Thus, national policy direction on economic development, environmental and natural resources, public works and highways, education and culture, justice, etc. will be set by the national government through the various Cabinet secretaries and the President, but the translation to regional and local action plans and budgets will be done by the regional development authorities (present RDCs on steroids so to speak). Again, the transformation of toothless RDCs into national partners in nation-building with real budgets and power is something that can be legally done by presidential executive order without need for legislation as the constitutional language is such that it is self-executing (unlike the anti- political dynasty provision).


What RDAs can manage
In short, it is proposed that the RDAs receive presidential authorization to manage, on its behalf the following functions: directly supervise BIR revenue districts in the region, strictly enforce people’s participation and “bottom-up” planning stated in the Local Government Code; enforce the E-commerce Law by having LGUs display in websites their budgets and expenses; directly supervise the PNP units in the region; ensure rationale regional and local land use and sustainable development plans; grant permits in the use of natural resources; and, directly supervise the regional line agency directors to ensure support for the LGU developments.


Imagine the Filipino potential that will be unleashed when regional line agency functions, talents and budgets are now programmed by the regional development actors and aligning these budgets with the budgets of the component LGUs. In fact, even congressional “pork barrel” can be programmed from regional budgets making their project choices better aligned with regional development and at the same time making them more accountable.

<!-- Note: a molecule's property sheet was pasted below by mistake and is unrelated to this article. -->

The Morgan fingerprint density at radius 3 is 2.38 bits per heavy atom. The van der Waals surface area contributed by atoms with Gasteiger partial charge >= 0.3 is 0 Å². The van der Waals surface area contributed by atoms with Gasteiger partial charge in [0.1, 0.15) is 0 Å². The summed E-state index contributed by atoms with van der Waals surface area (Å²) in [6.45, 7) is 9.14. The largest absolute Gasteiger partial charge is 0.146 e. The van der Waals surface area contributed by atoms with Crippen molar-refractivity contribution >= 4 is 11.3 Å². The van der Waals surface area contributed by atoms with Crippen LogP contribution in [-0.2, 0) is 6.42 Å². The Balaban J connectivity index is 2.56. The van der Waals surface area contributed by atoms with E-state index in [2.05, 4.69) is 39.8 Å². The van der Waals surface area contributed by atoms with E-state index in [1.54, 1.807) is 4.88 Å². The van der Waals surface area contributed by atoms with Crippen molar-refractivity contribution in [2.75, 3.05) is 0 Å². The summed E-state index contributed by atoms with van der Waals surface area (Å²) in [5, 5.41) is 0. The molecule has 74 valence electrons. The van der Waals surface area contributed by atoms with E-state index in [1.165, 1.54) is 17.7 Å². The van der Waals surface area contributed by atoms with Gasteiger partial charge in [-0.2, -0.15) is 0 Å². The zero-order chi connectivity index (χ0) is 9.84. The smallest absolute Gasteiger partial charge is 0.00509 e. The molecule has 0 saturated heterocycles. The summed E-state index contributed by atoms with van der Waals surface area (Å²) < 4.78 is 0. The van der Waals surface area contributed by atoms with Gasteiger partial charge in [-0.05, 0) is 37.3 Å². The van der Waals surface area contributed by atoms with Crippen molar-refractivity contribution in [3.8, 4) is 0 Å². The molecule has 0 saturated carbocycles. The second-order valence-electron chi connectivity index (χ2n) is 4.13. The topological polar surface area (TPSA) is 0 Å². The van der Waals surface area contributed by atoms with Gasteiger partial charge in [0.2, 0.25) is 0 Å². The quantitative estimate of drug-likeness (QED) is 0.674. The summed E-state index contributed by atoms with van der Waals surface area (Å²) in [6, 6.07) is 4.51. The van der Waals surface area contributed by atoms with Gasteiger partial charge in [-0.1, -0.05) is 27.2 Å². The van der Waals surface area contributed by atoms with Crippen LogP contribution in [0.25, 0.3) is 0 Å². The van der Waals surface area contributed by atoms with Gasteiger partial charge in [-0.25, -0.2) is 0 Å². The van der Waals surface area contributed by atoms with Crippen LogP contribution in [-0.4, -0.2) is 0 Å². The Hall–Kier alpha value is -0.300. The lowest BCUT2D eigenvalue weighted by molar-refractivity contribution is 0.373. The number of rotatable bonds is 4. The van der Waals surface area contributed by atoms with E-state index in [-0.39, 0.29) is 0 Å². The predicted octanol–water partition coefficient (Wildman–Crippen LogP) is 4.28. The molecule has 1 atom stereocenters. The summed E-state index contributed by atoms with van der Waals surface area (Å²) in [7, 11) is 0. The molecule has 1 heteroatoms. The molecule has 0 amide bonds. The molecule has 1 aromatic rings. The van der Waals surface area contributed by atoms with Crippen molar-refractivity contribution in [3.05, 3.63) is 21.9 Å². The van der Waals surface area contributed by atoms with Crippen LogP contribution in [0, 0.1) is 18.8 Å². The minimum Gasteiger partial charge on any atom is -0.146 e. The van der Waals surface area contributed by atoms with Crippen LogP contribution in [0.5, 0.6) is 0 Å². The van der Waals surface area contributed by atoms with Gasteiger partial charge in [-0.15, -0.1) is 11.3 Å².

A typical regional development council has a membership 75 percent from the government, which includes elected officials like governors, mayors of chartered cities and regional line agencies like the DPWH, DoH, DA, DENR, etc., and 25 percent from the private sector, including NGOs and POs.


Note that the RDAs will be beyond the control and influence of any one or two existing political dynasts of component cities and provinces as they would be greatly outnumbered and none of the power handles (police, control over budgets) will be under their discretion. In fact, on the contrary, these local warlords will see their powers clipped dramatically, allowing more rational development initiatives to flourish at the sub-regional level.


Currently, something like 50 percent of the total government budget is spent by the regional offices of the line agencies but the spending is dictated by the national and not the component regional local governments. For our own sake, let’s rationalize that huge amount of money and democratize it and at the same time awaken the largely apathetic locals due to lack of power and money. This alone can dramatically change the direction and tone of political discourse nationally and in each of the 17 regions that make up our country.